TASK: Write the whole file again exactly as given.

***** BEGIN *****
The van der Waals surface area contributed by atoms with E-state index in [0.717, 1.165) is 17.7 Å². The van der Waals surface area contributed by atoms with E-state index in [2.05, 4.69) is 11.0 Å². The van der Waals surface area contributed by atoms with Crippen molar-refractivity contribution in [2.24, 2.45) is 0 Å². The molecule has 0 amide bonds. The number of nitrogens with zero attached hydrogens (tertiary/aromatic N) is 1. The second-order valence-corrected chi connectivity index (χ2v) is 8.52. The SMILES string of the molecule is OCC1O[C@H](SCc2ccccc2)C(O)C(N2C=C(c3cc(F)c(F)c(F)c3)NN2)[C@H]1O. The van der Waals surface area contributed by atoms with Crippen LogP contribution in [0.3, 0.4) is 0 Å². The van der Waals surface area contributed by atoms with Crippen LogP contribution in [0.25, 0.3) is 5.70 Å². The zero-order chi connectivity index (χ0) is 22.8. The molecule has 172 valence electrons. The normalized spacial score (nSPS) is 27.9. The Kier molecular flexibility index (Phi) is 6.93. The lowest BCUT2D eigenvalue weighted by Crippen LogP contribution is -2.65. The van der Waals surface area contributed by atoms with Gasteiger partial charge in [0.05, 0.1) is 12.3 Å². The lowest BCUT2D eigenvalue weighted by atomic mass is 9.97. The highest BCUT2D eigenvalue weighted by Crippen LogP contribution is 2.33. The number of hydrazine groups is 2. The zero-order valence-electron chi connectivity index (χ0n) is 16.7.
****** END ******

The van der Waals surface area contributed by atoms with E-state index in [0.717, 1.165) is 17.7 Å². The van der Waals surface area contributed by atoms with E-state index in [2.05, 4.69) is 11.0 Å². The van der Waals surface area contributed by atoms with Crippen molar-refractivity contribution in [2.24, 2.45) is 0 Å². The molecule has 0 amide bonds. The number of nitrogens with zero attached hydrogens (tertiary/aromatic N) is 1. The second-order valence-corrected chi connectivity index (χ2v) is 8.52. The SMILES string of the molecule is OCC1O[C@H](SCc2ccccc2)C(O)C(N2C=C(c3cc(F)c(F)c(F)c3)NN2)[C@H]1O. The van der Waals surface area contributed by atoms with Crippen LogP contribution in [0.3, 0.4) is 0 Å². The van der Waals surface area contributed by atoms with Crippen LogP contribution in [0.25, 0.3) is 5.70 Å². The zero-order chi connectivity index (χ0) is 22.8. The molecule has 172 valence electrons. The normalized spacial score (nSPS) is 27.9. The Kier molecular flexibility index (Phi) is 6.93. The lowest BCUT2D eigenvalue weighted by Crippen LogP contribution is -2.65. The van der Waals surface area contributed by atoms with Gasteiger partial charge in [0.05, 0.1) is 12.3 Å². The lowest BCUT2D eigenvalue weighted by atomic mass is 9.97. The highest BCUT2D eigenvalue weighted by Crippen LogP contribution is 2.33. The number of hydrazine groups is 2. The zero-order valence-electron chi connectivity index (χ0n) is 16.7.